When it comes to space above us, one realizes two things: there is a large amount of sky to cover, and launching anything into orbit is very expensive.
While companies like SpaceX may be able to reduce the price tag overall, launching a satellite for a small business may still be too expensive--unless of course you a nanosatellite.
(Israel 21st Century) The Israel Nanosatellite Association (INSA) is planning a first launch of two small satellites sometime between July and September 2009, most likely from the launch pad at the Satish Dhawan Space Center in Sriharikota, India. "This will be a proof-of-concept for new Israeli satellite technologies," says Dr. Raz Tamir, head of INSA and of Israel Aerospace Industries-MBT's newly minted nanosatellite department.
It will also make the case for the nanosatellite as a cost-effective alternative to its larger cousins. As the name implies, nanosatellites are small satellites with a mass between one and 10 kg (2.2-22 lb), designed to work in formation. Cheap to build and to launch, a constellation of 60 low-earth orbit (LEO) nanosats can cover the earth.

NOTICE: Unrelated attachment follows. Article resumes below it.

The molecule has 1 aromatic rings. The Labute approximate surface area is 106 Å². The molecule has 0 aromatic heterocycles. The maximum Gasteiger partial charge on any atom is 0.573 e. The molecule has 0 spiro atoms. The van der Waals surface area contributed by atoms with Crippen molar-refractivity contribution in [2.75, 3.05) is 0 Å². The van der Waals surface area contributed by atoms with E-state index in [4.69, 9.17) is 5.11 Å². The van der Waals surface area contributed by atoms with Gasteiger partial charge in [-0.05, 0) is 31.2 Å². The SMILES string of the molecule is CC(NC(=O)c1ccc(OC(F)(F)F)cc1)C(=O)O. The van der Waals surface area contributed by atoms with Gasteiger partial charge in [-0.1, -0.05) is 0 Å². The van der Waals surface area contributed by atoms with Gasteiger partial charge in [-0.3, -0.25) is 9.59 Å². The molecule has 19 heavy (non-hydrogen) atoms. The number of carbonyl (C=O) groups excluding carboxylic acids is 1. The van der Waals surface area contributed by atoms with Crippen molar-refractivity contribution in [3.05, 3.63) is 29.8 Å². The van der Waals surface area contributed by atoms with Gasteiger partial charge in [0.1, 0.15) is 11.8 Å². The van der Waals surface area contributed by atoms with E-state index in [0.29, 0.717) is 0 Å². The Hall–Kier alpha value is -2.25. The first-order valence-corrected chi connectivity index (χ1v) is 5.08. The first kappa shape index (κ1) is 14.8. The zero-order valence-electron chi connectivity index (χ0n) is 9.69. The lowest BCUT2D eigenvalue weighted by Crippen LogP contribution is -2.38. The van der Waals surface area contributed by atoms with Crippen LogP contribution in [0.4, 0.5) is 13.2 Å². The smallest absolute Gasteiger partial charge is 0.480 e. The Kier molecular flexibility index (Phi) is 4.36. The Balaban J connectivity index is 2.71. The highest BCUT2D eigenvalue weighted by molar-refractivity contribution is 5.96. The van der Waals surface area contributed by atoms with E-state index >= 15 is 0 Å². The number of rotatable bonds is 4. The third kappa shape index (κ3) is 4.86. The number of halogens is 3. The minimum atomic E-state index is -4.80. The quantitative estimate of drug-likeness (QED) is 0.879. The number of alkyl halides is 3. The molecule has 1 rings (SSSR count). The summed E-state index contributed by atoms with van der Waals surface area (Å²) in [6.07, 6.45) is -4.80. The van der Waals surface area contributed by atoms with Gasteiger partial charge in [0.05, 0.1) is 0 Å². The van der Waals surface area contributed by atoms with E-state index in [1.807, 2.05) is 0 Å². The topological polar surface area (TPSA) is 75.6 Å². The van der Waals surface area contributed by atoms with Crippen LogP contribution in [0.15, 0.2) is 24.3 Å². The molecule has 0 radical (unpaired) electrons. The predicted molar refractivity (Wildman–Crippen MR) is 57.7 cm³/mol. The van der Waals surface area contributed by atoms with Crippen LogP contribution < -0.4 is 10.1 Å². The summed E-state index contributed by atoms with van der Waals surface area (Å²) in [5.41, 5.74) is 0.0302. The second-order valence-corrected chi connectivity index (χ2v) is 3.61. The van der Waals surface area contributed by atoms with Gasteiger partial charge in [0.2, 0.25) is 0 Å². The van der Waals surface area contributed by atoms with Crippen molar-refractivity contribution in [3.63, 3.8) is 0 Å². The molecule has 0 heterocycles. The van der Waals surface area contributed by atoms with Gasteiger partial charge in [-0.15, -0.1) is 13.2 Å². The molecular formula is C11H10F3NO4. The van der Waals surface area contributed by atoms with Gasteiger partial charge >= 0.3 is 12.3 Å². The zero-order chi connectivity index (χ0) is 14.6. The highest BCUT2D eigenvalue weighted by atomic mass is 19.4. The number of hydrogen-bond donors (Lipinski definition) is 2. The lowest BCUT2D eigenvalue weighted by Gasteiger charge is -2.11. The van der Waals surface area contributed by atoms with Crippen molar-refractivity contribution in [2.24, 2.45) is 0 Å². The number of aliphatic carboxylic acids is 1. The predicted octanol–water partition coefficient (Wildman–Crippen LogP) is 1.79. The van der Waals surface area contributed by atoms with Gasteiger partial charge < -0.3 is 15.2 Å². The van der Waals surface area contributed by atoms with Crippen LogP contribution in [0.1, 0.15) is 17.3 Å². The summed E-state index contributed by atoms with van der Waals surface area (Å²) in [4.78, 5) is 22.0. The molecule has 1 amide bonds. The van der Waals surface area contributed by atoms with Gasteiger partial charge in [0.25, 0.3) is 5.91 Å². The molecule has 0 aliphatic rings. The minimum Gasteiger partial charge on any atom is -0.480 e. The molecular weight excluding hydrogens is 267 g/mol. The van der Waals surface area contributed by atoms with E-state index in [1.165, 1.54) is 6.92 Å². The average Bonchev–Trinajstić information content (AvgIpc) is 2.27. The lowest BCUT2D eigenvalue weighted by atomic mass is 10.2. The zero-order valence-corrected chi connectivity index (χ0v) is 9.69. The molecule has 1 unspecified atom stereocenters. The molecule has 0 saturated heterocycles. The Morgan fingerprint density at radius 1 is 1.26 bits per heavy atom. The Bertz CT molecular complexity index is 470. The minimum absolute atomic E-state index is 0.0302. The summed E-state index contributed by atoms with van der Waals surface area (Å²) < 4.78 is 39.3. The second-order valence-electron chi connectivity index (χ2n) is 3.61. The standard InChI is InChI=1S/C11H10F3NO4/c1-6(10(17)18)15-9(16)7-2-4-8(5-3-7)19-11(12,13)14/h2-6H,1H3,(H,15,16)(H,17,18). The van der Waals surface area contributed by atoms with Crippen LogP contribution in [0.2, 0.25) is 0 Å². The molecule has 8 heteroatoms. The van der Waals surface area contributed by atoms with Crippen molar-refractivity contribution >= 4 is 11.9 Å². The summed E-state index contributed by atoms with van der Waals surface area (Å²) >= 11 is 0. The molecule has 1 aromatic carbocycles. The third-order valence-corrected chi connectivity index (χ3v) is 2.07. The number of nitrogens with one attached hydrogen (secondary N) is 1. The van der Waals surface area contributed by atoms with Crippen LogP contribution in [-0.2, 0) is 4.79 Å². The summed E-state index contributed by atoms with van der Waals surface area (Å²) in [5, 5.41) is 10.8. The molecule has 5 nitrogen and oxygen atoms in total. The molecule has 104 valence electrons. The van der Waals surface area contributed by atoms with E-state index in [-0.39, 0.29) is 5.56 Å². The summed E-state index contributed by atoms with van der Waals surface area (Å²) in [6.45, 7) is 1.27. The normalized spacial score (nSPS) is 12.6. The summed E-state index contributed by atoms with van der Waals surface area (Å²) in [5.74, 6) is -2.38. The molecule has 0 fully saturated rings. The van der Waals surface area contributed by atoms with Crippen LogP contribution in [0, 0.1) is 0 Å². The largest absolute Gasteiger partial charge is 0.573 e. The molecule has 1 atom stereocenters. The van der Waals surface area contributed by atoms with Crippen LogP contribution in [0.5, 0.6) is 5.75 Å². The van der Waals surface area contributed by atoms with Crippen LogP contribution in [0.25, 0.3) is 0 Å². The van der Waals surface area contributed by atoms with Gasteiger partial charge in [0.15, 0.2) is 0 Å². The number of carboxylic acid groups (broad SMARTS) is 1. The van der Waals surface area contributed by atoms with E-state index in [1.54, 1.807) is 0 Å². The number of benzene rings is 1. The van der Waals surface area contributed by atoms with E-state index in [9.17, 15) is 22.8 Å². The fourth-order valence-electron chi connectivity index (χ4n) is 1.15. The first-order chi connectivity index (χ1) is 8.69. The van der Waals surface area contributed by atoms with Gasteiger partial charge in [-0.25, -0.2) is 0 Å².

Because a nanosatellite is significantly lighter, several can be launched at a time - at a cost of about $150,000 per satellite, as compared with $15 million per launch of a single regular LEO satellite.
Although there will be many companies (and governments) who will need large satellites built for various reasons, nanosatellites could provide the key to open up the satellite industry to third world countries and medium sized corporations.
Hopefully the Israel Nanosatellite Association can prove these tiny machines worth, as it could help jump start the satellite industry as a whole (not to mention help Israel regain its foot hold into space).